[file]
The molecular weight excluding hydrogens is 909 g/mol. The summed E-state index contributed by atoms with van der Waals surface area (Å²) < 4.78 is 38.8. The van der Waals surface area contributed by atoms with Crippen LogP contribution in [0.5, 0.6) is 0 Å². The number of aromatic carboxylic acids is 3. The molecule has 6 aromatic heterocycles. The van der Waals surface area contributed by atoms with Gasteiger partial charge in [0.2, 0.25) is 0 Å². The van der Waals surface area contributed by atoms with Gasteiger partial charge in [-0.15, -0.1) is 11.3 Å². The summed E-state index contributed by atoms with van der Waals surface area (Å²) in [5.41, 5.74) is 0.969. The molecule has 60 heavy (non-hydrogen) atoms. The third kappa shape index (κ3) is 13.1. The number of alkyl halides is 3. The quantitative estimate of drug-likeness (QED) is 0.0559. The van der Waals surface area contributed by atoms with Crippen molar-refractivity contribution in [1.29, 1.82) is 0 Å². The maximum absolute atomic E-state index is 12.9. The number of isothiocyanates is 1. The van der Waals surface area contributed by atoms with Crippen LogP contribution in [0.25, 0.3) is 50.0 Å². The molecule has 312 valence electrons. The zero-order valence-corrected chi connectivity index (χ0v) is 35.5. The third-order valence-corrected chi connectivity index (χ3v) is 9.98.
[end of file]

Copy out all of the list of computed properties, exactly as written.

The molecular weight excluding hydrogens is 909 g/mol. The summed E-state index contributed by atoms with van der Waals surface area (Å²) < 4.78 is 38.8. The van der Waals surface area contributed by atoms with Crippen LogP contribution in [0.5, 0.6) is 0 Å². The number of aromatic carboxylic acids is 3. The molecule has 6 aromatic heterocycles. The van der Waals surface area contributed by atoms with Gasteiger partial charge in [0.2, 0.25) is 0 Å². The van der Waals surface area contributed by atoms with Gasteiger partial charge in [-0.15, -0.1) is 11.3 Å². The summed E-state index contributed by atoms with van der Waals surface area (Å²) in [5.41, 5.74) is 0.969. The molecule has 60 heavy (non-hydrogen) atoms. The third kappa shape index (κ3) is 13.1. The number of alkyl halides is 3. The quantitative estimate of drug-likeness (QED) is 0.0559. The van der Waals surface area contributed by atoms with Crippen molar-refractivity contribution in [1.29, 1.82) is 0 Å². The maximum absolute atomic E-state index is 12.9. The number of isothiocyanates is 1. The van der Waals surface area contributed by atoms with Crippen LogP contribution in [0.25, 0.3) is 50.0 Å². The molecule has 312 valence electrons. The zero-order valence-corrected chi connectivity index (χ0v) is 35.5. The third-order valence-corrected chi connectivity index (χ3v) is 9.98.